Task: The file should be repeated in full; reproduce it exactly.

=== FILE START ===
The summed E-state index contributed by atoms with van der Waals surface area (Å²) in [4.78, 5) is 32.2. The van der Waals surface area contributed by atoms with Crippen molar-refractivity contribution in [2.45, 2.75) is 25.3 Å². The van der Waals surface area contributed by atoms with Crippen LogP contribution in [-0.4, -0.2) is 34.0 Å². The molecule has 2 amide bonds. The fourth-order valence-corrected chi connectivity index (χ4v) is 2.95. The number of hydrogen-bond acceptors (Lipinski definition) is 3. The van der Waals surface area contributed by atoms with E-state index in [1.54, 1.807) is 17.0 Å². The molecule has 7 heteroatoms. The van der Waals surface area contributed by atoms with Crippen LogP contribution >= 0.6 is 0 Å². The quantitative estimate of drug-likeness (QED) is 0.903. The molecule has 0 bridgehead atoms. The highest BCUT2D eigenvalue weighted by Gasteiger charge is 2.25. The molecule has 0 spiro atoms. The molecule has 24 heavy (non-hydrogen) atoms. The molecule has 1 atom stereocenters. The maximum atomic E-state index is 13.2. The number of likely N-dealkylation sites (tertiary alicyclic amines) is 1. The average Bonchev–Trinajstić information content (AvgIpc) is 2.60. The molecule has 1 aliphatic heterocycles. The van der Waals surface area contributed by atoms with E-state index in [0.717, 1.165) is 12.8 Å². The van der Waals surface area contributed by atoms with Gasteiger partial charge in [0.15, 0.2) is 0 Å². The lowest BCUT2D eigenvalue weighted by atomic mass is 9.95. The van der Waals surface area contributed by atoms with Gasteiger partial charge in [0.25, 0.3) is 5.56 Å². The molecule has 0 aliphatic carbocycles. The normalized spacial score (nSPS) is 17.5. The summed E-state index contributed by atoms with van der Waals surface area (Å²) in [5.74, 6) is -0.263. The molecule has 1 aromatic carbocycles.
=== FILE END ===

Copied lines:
The summed E-state index contributed by atoms with van der Waals surface area (Å²) in [4.78, 5) is 32.2. The van der Waals surface area contributed by atoms with Crippen molar-refractivity contribution in [2.45, 2.75) is 25.3 Å². The van der Waals surface area contributed by atoms with Crippen LogP contribution in [-0.4, -0.2) is 34.0 Å². The molecule has 2 amide bonds. The fourth-order valence-corrected chi connectivity index (χ4v) is 2.95. The number of hydrogen-bond acceptors (Lipinski definition) is 3. The van der Waals surface area contributed by atoms with E-state index in [1.54, 1.807) is 17.0 Å². The molecule has 7 heteroatoms. The van der Waals surface area contributed by atoms with Crippen LogP contribution >= 0.6 is 0 Å². The quantitative estimate of drug-likeness (QED) is 0.903. The molecule has 0 bridgehead atoms. The highest BCUT2D eigenvalue weighted by Gasteiger charge is 2.25. The molecule has 0 spiro atoms. The molecule has 24 heavy (non-hydrogen) atoms. The molecule has 1 atom stereocenters. The maximum atomic E-state index is 13.2. The number of likely N-dealkylation sites (tertiary alicyclic amines) is 1. The average Bonchev–Trinajstić information content (AvgIpc) is 2.60. The molecule has 1 aliphatic heterocycles. The van der Waals surface area contributed by atoms with E-state index in [0.717, 1.165) is 12.8 Å². The van der Waals surface area contributed by atoms with Gasteiger partial charge in [0.15, 0.2) is 0 Å². The lowest BCUT2D eigenvalue weighted by atomic mass is 9.95. The van der Waals surface area contributed by atoms with Gasteiger partial charge in [0.25, 0.3) is 5.56 Å². The molecule has 0 aliphatic carbocycles. The normalized spacial score (nSPS) is 17.5. The summed E-state index contributed by atoms with van der Waals surface area (Å²) in [5.74, 6) is -0.263. The molecule has 1 aromatic carbocycles.